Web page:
I know full well the tenant has no legal authority to give permission. However Like Mrs. Danger, someone says it's ok, you don't exactly question their ownership. This was my fifth year doing this show and a tenant had given me permission each time so I had no reason to believe this would be different. He's never shown up before.

Someone else told me the "insurance not covering me" was bullshit. Of course it covers casual parkers. He certainly has the option of allowing parking.
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Old 08-11-17, 07:23 PM   #10
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Re: Homeowners or rental property insurance q.

You should check with the organizers of the craft show to see if they have insurance and what it covers. Most likely it won't cover areas not designated as part of the craft show though but it doesn't hurt to check.
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Old 08-11-17, 09:38 PM   #11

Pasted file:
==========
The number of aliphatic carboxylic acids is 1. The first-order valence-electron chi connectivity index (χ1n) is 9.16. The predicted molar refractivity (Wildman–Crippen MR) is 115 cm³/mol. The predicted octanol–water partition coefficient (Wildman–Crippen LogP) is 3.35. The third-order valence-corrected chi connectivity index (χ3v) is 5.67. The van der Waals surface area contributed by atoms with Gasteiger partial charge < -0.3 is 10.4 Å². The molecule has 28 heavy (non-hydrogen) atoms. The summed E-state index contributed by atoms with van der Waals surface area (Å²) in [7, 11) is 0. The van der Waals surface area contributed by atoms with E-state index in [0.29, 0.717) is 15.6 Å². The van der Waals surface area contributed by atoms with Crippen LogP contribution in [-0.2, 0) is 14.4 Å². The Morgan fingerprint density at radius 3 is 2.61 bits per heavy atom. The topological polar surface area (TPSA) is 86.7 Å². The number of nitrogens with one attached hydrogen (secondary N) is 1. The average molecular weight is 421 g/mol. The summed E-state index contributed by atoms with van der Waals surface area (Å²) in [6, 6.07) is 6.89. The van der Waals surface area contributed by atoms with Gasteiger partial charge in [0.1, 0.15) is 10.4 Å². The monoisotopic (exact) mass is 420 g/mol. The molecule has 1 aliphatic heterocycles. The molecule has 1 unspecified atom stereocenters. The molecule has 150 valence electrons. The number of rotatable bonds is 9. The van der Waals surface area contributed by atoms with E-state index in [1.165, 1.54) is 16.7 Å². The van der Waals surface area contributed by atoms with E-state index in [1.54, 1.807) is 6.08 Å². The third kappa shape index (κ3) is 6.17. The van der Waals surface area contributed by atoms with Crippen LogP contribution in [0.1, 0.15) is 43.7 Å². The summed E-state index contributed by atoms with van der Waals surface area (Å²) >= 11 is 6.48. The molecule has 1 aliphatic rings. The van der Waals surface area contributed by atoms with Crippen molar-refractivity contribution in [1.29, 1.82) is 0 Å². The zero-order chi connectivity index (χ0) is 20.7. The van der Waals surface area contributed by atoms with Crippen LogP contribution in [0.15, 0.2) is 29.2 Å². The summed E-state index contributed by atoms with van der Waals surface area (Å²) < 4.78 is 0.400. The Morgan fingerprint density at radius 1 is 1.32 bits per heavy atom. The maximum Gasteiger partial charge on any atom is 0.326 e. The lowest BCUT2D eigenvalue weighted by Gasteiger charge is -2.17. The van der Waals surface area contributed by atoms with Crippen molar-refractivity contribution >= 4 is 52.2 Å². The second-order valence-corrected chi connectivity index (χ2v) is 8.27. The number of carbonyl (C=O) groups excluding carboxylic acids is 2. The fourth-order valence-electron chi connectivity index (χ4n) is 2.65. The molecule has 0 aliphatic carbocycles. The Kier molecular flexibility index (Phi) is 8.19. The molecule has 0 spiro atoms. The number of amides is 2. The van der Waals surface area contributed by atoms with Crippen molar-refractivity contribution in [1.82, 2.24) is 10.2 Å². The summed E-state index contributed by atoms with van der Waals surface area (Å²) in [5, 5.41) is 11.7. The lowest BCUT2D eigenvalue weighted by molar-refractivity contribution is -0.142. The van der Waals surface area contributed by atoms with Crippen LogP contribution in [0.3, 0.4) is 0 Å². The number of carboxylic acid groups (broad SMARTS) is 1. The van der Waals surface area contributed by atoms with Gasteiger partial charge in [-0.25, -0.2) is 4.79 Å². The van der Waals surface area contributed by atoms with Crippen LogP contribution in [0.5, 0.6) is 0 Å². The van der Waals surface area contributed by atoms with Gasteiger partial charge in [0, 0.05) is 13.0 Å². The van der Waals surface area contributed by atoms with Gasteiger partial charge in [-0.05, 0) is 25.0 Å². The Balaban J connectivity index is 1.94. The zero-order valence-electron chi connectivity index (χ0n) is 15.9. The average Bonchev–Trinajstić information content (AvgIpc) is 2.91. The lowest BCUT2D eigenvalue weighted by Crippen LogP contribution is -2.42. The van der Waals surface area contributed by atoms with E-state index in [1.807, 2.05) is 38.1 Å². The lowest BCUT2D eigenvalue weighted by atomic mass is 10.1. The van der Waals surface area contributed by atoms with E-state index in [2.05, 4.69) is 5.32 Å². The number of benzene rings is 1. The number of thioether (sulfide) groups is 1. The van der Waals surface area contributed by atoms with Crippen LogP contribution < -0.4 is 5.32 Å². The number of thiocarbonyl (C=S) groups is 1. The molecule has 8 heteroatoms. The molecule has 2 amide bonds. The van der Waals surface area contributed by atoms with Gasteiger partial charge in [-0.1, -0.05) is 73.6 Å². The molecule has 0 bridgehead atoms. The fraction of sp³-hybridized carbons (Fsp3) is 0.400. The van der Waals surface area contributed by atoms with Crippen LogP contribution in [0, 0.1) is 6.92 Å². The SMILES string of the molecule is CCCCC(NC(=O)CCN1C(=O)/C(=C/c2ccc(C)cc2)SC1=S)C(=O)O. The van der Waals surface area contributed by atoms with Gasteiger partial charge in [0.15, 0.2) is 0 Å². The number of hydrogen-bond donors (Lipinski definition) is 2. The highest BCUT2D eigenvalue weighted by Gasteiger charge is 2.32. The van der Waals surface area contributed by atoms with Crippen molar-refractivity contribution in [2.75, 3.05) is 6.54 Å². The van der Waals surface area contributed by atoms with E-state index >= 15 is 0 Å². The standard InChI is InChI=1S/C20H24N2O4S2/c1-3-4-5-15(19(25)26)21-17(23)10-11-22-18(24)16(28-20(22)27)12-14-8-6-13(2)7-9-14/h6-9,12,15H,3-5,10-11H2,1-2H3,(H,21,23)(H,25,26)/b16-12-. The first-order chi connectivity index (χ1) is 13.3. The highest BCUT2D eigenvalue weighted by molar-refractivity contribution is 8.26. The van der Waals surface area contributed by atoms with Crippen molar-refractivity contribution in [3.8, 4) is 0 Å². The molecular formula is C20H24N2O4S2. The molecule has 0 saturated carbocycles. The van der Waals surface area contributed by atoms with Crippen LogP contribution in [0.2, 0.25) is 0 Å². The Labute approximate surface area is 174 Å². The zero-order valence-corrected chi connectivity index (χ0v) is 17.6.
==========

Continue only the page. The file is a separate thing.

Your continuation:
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Re: Homeowners or rental property insurance q.

If its private property, I would assume the owner has the right to not allow anyone to park on the property that he does not want to. Even if I work a 9-5 job and my car would not be in my driveway, I would not want someone parking in it during the time I was not there.

Since the owner has expressly stated he does not want people from the craft show parking there, I would guesss it would be tresspassing to continue do so even if you know you could not be towed because the streets are blocked. If I walk into a store, and there are no employees there, it would not be ok for me to take whatever I want just because there would be noone around to stop the crime.
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Old 08-12-17, 06:44 AM   #12
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Re: Homeowners or rental property insurance q.

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If its private property, I would assume the owner has the right to not allow anyone to park on the property that he does not want to. Even if I work a 9-5 job and my car would not be in my driveway, I would not want someone parking in it during the time I was not there.

Since the owner has expressly stated he does not want people from the craft show parking there, I would guesss it would be tresspassing to continue do so even if you know you could not be towed because the streets are blocked. If I walk into a store, and there are no employees there, it would not be ok for me to take whatever I want just because there would be noone around to stop the crime.